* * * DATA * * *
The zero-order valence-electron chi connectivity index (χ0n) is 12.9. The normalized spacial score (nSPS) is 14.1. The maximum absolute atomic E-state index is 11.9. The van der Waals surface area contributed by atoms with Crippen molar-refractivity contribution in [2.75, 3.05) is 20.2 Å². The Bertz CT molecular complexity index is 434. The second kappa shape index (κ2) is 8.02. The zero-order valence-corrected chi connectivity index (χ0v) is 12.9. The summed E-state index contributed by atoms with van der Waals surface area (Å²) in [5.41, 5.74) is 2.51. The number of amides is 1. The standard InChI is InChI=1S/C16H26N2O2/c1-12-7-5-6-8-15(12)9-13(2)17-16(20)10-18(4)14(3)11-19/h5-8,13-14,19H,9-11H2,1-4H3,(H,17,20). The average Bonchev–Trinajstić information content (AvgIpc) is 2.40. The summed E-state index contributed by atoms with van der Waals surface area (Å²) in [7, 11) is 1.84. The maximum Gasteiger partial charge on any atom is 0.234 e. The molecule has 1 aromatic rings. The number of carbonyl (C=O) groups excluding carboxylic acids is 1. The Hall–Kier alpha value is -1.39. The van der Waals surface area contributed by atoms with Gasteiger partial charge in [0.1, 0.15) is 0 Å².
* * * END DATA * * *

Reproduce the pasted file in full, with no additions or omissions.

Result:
The zero-order valence-electron chi connectivity index (χ0n) is 12.9. The normalized spacial score (nSPS) is 14.1. The maximum absolute atomic E-state index is 11.9. The van der Waals surface area contributed by atoms with Crippen molar-refractivity contribution in [2.75, 3.05) is 20.2 Å². The Bertz CT molecular complexity index is 434. The second kappa shape index (κ2) is 8.02. The zero-order valence-corrected chi connectivity index (χ0v) is 12.9. The summed E-state index contributed by atoms with van der Waals surface area (Å²) in [5.41, 5.74) is 2.51. The number of amides is 1. The standard InChI is InChI=1S/C16H26N2O2/c1-12-7-5-6-8-15(12)9-13(2)17-16(20)10-18(4)14(3)11-19/h5-8,13-14,19H,9-11H2,1-4H3,(H,17,20). The average Bonchev–Trinajstić information content (AvgIpc) is 2.40. The summed E-state index contributed by atoms with van der Waals surface area (Å²) in [7, 11) is 1.84. The maximum Gasteiger partial charge on any atom is 0.234 e. The molecule has 1 aromatic rings. The number of carbonyl (C=O) groups excluding carboxylic acids is 1. The Hall–Kier alpha value is -1.39. The van der Waals surface area contributed by atoms with Gasteiger partial charge in [0.1, 0.15) is 0 Å².